Can you afford a career switch?

How a family will pay for Dad to go back to school.

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By Karen Cheney, Money Magazine contributing writer

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Diana and Kevin O'Leary, San Gabriel, Calif.
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(Money Magazine) -- Kevin O'Leary struggled with a mid-career crisis. After more than a decade producing TV ads, he wanted out. But what next?

In a complete departure, he began exploring jobs in medicine, and landed on the idea of becoming a physician's assistant, a licensed clinician who can make diagnoses. But before pursuing the education necessary, Kevin checked his gut by working in a hospital near his family's San Gabriel, Calif., home.

"If I had any doubts, this removed them completely," he says. He now hopes to start a two-year certificate program in fall 2010.

Kevin's wife, Diana, earns $140,000 a year as a fund-raiser. But supporting the family - which includes daughters Kaleigh, 4, and Jackie, 2 - and footing tuition on that will be tough.

The education itself will cost $25,000 to $60,000 in total, depending on where Kevin goes; plus he'll lose wages and benefits. And he may have commuting expenses. The O'Learys wonder: How can they pay for it?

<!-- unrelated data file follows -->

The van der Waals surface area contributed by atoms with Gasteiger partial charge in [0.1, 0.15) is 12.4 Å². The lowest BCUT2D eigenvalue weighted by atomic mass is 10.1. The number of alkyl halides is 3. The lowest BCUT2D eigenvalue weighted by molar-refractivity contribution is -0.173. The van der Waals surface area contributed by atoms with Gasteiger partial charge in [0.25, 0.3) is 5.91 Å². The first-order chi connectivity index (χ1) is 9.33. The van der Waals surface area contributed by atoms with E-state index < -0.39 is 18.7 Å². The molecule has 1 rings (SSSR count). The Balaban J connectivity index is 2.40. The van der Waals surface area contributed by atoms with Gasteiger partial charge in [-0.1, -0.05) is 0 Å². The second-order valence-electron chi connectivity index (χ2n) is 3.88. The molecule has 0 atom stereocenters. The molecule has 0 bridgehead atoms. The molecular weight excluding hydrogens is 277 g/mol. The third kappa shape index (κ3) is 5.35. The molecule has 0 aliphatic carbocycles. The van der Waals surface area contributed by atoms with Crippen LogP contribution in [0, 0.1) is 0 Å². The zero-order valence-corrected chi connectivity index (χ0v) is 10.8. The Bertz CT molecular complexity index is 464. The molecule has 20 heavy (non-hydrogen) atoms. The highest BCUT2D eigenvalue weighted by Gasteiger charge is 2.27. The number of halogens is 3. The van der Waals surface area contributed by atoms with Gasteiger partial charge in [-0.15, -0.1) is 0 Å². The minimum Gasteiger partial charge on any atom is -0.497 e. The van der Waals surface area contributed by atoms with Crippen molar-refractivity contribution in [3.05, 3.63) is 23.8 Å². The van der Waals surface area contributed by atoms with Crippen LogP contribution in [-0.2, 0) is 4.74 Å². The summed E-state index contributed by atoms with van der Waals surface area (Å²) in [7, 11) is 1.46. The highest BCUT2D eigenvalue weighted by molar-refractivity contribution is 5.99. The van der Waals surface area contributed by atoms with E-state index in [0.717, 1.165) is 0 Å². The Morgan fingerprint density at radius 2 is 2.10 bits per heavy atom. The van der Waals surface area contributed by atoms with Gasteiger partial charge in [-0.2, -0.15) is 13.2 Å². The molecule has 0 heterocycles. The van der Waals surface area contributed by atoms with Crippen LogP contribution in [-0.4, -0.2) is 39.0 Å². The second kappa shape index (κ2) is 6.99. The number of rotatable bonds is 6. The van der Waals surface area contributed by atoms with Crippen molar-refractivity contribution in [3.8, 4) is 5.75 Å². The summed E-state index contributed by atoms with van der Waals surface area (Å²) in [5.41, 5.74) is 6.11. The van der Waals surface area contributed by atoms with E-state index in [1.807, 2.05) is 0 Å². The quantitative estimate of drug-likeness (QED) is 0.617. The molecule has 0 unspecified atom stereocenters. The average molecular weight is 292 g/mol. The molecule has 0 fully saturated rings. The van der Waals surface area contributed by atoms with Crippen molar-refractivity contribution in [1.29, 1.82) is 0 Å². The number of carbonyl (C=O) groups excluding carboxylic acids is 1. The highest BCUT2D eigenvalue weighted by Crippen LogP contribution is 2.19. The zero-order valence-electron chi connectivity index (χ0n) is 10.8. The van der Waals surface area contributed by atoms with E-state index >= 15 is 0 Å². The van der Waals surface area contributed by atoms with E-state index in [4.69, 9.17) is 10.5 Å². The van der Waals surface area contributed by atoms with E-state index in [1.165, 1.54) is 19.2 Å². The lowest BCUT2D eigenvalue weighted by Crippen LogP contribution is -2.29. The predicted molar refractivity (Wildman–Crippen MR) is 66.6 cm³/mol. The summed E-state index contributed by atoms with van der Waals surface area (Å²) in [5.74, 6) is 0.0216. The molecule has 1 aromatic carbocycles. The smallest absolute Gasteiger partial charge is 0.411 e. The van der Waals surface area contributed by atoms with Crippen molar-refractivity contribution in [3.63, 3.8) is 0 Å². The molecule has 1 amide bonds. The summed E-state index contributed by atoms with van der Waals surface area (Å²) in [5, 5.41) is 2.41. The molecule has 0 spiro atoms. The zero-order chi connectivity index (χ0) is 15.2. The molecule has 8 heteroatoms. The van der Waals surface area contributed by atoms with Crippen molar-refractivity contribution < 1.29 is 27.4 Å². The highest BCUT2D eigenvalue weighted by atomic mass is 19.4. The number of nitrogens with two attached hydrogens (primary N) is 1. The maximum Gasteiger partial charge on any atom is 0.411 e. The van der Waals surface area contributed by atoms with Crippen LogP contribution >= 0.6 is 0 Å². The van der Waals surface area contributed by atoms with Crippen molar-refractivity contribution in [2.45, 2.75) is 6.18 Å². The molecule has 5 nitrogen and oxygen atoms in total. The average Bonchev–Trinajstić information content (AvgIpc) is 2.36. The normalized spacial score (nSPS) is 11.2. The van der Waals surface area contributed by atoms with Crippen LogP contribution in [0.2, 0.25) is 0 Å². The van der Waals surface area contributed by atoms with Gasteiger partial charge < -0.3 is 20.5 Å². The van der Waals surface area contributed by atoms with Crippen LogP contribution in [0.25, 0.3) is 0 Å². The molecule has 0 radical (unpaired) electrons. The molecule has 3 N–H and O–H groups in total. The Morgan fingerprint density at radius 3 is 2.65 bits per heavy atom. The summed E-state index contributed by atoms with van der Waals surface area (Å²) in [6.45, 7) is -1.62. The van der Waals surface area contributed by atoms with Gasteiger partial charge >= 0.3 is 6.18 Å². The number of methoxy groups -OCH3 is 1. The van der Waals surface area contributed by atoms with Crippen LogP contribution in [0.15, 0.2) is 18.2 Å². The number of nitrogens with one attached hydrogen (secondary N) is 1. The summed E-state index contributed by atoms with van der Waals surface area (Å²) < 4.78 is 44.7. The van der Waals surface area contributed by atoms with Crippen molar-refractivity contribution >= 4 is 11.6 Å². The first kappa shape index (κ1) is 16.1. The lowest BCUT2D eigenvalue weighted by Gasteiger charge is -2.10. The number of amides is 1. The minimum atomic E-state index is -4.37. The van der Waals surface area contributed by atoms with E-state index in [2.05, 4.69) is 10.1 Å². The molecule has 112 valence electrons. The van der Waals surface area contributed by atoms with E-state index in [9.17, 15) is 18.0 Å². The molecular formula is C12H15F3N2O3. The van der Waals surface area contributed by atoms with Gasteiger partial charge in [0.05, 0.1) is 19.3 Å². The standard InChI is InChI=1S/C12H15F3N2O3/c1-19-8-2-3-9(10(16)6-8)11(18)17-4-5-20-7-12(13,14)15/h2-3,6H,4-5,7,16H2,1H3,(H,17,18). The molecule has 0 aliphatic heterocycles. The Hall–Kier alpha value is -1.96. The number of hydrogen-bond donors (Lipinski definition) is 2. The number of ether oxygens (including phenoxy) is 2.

The solution

1. Stockpile cash. If the O'Learys slice 10% off their spending, temporarily reduce Diana's 401(k) contributions to no more than the company match, and hold off on funding the girls' 529s, they can save $15,000 by next summer, says Denver financial planner Ray Benton.

2. Stay nearby. Kevin likes the programs at Stanford and UC Davis, but tuition at these is $30,000 and $24,000 a year, respectively, and travel to either could add $10,000 yearly. He should strongly consider local Charles Drew University ($14,000 a year), says Dallas financial planner Patrick Dougherty.

3. Plug tuition gaps. Because the O'Learys are unlikely to get grant aid, they should change the 529s' beneficiary to Kevin and use the cash for his education. If it doesn't cover the bill, he can apply for up to $20,500 in federal Stafford loans (6.8%) a year.

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